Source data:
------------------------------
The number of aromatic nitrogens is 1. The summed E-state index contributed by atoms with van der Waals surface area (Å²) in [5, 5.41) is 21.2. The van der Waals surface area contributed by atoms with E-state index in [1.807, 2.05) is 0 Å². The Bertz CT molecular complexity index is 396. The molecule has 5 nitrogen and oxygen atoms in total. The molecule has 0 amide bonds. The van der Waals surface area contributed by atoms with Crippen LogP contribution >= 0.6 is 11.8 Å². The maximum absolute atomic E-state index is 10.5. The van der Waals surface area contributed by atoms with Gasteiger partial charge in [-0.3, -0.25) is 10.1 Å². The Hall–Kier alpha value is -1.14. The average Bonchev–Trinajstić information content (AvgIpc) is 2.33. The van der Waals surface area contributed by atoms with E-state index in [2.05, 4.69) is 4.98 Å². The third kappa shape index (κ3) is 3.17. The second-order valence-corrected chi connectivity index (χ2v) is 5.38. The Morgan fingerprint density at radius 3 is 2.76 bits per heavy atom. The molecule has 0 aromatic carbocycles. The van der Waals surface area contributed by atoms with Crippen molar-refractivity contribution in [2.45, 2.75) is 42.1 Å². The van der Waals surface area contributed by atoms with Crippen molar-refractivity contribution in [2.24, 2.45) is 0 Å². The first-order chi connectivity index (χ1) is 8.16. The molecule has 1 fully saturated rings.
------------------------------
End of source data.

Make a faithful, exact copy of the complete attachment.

The number of aromatic nitrogens is 1. The summed E-state index contributed by atoms with van der Waals surface area (Å²) in [5, 5.41) is 21.2. The van der Waals surface area contributed by atoms with E-state index in [1.807, 2.05) is 0 Å². The Bertz CT molecular complexity index is 396. The molecule has 5 nitrogen and oxygen atoms in total. The molecule has 0 amide bonds. The van der Waals surface area contributed by atoms with Crippen LogP contribution >= 0.6 is 11.8 Å². The maximum absolute atomic E-state index is 10.5. The van der Waals surface area contributed by atoms with Gasteiger partial charge in [-0.3, -0.25) is 10.1 Å². The Hall–Kier alpha value is -1.14. The average Bonchev–Trinajstić information content (AvgIpc) is 2.33. The van der Waals surface area contributed by atoms with E-state index in [2.05, 4.69) is 4.98 Å². The third kappa shape index (κ3) is 3.17. The second-order valence-corrected chi connectivity index (χ2v) is 5.38. The Morgan fingerprint density at radius 3 is 2.76 bits per heavy atom. The molecule has 0 aromatic carbocycles. The van der Waals surface area contributed by atoms with Crippen molar-refractivity contribution in [2.45, 2.75) is 42.1 Å². The van der Waals surface area contributed by atoms with Crippen molar-refractivity contribution in [2.24, 2.45) is 0 Å². The first-order chi connectivity index (χ1) is 8.16. The molecule has 1 fully saturated rings.